I’ll be frank about this up front: I’ve never been a big fan of awards, prizes and honors for journalists.
And not because I’ve won exactly two awards in 25 years, neither of them instigated by me. I couldn’t care less if I had won nothing at all.
Not long ago, I argued heatedly with a someone who submitted my name — against my wishes — for a media award given by a non-journalistic organization. Thankfully, I didn’t win. Like Susan Lucci, I’m anticipating a long and rewarding tenure of seeing someone else’s name next to that award.
While the recognition is nice, I didn’t get into this profession to win awards. In fact, my aversion to self-promotion is so great that I hesitated to start this post in this way.
So pardon me for sounding contradictory because I am also happy for those people who won Pulitzer Prizes yesterday, especially those whose work I’ve become familiar with. Doug Blackmon, a reporter who worked at my former newspaper and who is the Atlanta bureau chief for the Wall Street Journal, won not a journalism prize but one for non-fiction for his book about blacks in the post-Civil War South.
In the first year online news outlets were eligible for Pulitzers, the fact-checking site PolitiFact, operated by the St. Petersburg Times, won for national reporting. A member of the PolitFact team, news technologist Matt Waite, is the co-author of a new book with a college friend of mine, SPT reporter Craig Pittman, about the erosion of Florida wetlands due to overdevelopment. That stemmed from an award-winning series in the Times.
As I was watching, listening to and reading media accounts of the journalism Pulitzers and the mournful backdrop of the declining newspaper industry, I was taken aback by how maudlin this was being presented.
Especially regarding Paul Giblin, the East Valley Tribune (Ariz.) reporter who was part of a Pulitzer-winning team but got laid off last fall, months before the good news came down yesterday. Understandably he’s got mixed feelings, but he also has been busy writing for a startup news site devoted to state government and public policy issues.
As more journalists get laid off, take buyouts and early retirements or are otherwise shooed from their newsrooms, it ought to be apparent to those dispensing awards that relaxing their newspaper-oriented rules is imperative.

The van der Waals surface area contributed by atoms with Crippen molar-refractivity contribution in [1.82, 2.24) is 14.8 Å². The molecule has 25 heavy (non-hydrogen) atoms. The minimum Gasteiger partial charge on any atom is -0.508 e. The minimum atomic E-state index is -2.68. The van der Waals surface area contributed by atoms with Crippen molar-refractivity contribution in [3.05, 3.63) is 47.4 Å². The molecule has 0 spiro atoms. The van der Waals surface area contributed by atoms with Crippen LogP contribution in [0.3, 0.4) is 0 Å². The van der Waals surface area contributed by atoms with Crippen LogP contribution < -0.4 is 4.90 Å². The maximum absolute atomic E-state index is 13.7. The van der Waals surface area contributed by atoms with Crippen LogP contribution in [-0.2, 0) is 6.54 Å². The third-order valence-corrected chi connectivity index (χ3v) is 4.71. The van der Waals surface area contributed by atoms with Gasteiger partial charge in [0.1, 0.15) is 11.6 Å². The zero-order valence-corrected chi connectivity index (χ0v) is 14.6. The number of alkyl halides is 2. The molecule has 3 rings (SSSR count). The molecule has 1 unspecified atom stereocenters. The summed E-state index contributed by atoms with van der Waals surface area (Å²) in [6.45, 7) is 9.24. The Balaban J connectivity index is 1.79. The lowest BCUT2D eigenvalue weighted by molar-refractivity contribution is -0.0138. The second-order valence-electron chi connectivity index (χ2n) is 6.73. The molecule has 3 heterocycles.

I don’t mean relaxing standards, of course, but merely the guidelines for online entries. And not just for online news organizations, but also in accepting the work of reporters and journalists going solo with their own blogs and sites, and doing solid, public service reporting. Said Patti Epler, the laid-off East Valley assignment editor now working with Giblin online:
“It shows you can still do significant work, even in the face of declining resources, if you put your mind to it. It’s almost like I’m glad we’re not at the Tribune anymore because we’re doing our own thing and it’s pretty cool. And even though we’re not making any money, journalistically and professionally it’s really great and satisfying.”
These are the Pulitzers for journalism, and not just for newspaper journalism. In this case, awards can be a good thing, especially if they spur the kind of journalistic work online that still hasn’t captured the kind of revenue models to pay for itself.
For starters, the Pulitzer folks at the Columbia University need to get over their hang-ups over aggregation. While cluttered sites that traffick in outside links may seem tawdry to print bluebloods, this is the reality of news Web sites now, and probably forever. If there’s original reporting on a site, it should be judged on its own merits, and not be punished for the mass of links that surround it on a Web page.
If Arianna Huffington publishes just one groundbreaking, impactful and originally reported piece of journalism on her plethora of sites that Pulitzer judges believe to be prize-worthy (and that might be the first one!) then the fact that HuffPost is rife with endlessly cheesy links (a shirtless Obama!) shouldn’t detract from that.
So many newspapers that have won the latest Pulitzers (as well as those that didn’t) have more wire service material in them now than ever. Is someone at the Columbia J-School calculating percentages for print? I think not.
Secondly, the Pulitzers should be expanded to include more multimedia journalism than what exists now (hope I’m not stepping on any ONA toes here). There should be more recognition for journalists like Waite and the database developers who are ushering in new approaches to journalistic storytelling. Ideally this could accelerate badly needed online innovation in mainstream newsrooms. Ideally.
Apparently quite a number of online outlets didn’t even bother submitting Pulitzer entries; surely that needs to change as well. Especially when a leading media ethicist says online journalism is gaining “increased legitimacy.”
These ideas are just off the top of my head and may turn out to be unworkable. I just think if we’re going to have Pulitzers, and journalism awards in general, they can be useful in this period of jarring change. But they need to reflect the dramatically different ways that citizens are getting their news, which in turn is transforming how journalism is done.